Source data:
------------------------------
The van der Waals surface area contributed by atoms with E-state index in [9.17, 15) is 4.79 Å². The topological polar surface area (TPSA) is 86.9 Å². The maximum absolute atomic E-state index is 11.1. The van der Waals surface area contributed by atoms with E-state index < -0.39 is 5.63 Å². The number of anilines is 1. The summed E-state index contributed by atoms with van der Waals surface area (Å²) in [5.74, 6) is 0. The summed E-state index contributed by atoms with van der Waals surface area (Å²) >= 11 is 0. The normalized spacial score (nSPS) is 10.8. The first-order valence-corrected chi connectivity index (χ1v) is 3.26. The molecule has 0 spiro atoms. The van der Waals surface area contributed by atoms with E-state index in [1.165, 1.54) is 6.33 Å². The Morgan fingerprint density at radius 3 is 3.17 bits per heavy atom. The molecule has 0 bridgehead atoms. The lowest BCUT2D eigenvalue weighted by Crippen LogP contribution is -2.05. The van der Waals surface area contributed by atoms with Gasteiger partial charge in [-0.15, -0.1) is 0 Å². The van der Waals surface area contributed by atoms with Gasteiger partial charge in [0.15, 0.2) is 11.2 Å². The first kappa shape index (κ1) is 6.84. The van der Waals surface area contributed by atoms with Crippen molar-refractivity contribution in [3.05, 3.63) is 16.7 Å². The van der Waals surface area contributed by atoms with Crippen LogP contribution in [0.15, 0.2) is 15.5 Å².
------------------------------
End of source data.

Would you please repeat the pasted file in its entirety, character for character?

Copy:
The van der Waals surface area contributed by atoms with E-state index in [9.17, 15) is 4.79 Å². The topological polar surface area (TPSA) is 86.9 Å². The maximum absolute atomic E-state index is 11.1. The van der Waals surface area contributed by atoms with E-state index < -0.39 is 5.63 Å². The number of anilines is 1. The summed E-state index contributed by atoms with van der Waals surface area (Å²) in [5.74, 6) is 0. The summed E-state index contributed by atoms with van der Waals surface area (Å²) >= 11 is 0. The normalized spacial score (nSPS) is 10.8. The first-order valence-corrected chi connectivity index (χ1v) is 3.26. The molecule has 0 spiro atoms. The van der Waals surface area contributed by atoms with E-state index in [1.165, 1.54) is 6.33 Å². The Morgan fingerprint density at radius 3 is 3.17 bits per heavy atom. The molecule has 0 bridgehead atoms. The lowest BCUT2D eigenvalue weighted by Crippen LogP contribution is -2.05. The van der Waals surface area contributed by atoms with Gasteiger partial charge in [-0.15, -0.1) is 0 Å². The van der Waals surface area contributed by atoms with Gasteiger partial charge in [0.15, 0.2) is 11.2 Å². The first kappa shape index (κ1) is 6.84. The van der Waals surface area contributed by atoms with Crippen molar-refractivity contribution in [3.05, 3.63) is 16.7 Å². The van der Waals surface area contributed by atoms with Crippen LogP contribution in [0.15, 0.2) is 15.5 Å².